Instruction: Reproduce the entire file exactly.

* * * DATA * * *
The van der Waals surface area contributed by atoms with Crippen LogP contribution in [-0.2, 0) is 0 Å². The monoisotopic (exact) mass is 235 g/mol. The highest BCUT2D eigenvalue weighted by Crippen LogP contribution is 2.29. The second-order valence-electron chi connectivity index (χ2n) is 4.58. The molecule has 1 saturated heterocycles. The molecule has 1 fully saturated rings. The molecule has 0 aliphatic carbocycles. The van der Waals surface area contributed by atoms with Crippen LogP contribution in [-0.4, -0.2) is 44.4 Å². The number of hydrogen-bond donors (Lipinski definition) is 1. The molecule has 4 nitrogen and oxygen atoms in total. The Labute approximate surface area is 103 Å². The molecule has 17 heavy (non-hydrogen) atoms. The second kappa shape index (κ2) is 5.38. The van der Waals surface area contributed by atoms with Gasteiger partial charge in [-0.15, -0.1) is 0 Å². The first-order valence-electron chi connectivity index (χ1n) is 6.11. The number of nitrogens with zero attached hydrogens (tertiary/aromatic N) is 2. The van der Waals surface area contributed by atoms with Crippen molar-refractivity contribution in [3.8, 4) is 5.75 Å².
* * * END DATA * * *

The van der Waals surface area contributed by atoms with Crippen LogP contribution in [-0.2, 0) is 0 Å². The monoisotopic (exact) mass is 235 g/mol. The highest BCUT2D eigenvalue weighted by Crippen LogP contribution is 2.29. The second-order valence-electron chi connectivity index (χ2n) is 4.58. The molecule has 1 saturated heterocycles. The molecule has 1 fully saturated rings. The molecule has 0 aliphatic carbocycles. The van der Waals surface area contributed by atoms with Crippen LogP contribution in [-0.4, -0.2) is 44.4 Å². The number of hydrogen-bond donors (Lipinski definition) is 1. The molecule has 4 nitrogen and oxygen atoms in total. The Labute approximate surface area is 103 Å². The molecule has 17 heavy (non-hydrogen) atoms. The second kappa shape index (κ2) is 5.38. The van der Waals surface area contributed by atoms with Gasteiger partial charge in [-0.15, -0.1) is 0 Å². The first-order valence-electron chi connectivity index (χ1n) is 6.11. The number of nitrogens with zero attached hydrogens (tertiary/aromatic N) is 2. The van der Waals surface area contributed by atoms with Crippen molar-refractivity contribution in [3.8, 4) is 5.75 Å².